Relative dating vs numerical dating
One of the most widely used is potassium–argon dating (K–Ar dating).
Potassium-40 is a radioactive isotope of potassium that decays into argon-40.
Thus dating that particular tree does not necessarily indicate when the fire burned or the structure was built.
For this reason, many archaeologists prefer to use samples from short-lived plants for radiocarbon dating.
Many factors can spoil the sample before testing as well, exposing the sample to heat or direct light may cause some of the electrons to dissipate, causing the item to date younger.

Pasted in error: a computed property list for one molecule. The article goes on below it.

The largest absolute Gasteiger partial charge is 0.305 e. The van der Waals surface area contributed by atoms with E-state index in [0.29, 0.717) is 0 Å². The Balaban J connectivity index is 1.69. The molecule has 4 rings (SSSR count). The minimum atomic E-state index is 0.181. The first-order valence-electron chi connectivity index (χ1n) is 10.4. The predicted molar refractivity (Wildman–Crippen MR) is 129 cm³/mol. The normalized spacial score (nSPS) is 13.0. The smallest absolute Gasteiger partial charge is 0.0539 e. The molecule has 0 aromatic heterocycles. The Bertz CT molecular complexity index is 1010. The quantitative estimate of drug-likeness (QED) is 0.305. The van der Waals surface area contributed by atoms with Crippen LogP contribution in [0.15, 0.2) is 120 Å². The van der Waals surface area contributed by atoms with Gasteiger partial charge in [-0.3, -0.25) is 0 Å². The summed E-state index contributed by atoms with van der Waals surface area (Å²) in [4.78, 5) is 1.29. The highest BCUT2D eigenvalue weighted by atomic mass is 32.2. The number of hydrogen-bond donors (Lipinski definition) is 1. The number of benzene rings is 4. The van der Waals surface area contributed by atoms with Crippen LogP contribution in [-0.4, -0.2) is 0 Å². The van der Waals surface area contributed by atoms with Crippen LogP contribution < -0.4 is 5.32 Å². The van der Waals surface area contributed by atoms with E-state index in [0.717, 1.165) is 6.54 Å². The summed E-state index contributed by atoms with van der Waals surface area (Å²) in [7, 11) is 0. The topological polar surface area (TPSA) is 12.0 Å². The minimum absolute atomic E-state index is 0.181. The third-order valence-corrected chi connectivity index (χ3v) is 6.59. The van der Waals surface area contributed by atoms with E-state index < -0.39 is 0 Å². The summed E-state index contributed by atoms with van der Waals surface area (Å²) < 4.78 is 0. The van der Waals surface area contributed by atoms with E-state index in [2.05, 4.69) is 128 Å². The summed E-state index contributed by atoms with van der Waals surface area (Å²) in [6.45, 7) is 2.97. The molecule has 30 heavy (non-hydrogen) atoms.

One of the most widely used and well-known absolute dating techniques is carbon-14 (or radiocarbon) dating, which is used to date organic remains.
In historical geology, the primary methods of absolute dating involve using the radioactive decay of elements trapped in rocks or minerals, including isotope systems from very young (radiocarbon dating with Radiometric dating is based on the known and constant rate of decay of radioactive isotopes into their radiogenic daughter isotopes.
Particular isotopes are suitable for different applications due to the type of atoms present in the mineral or other material and its approximate age.
It cannot be used to accurately date a site on its own.
However, it can be used to confirm the antiquity of an item.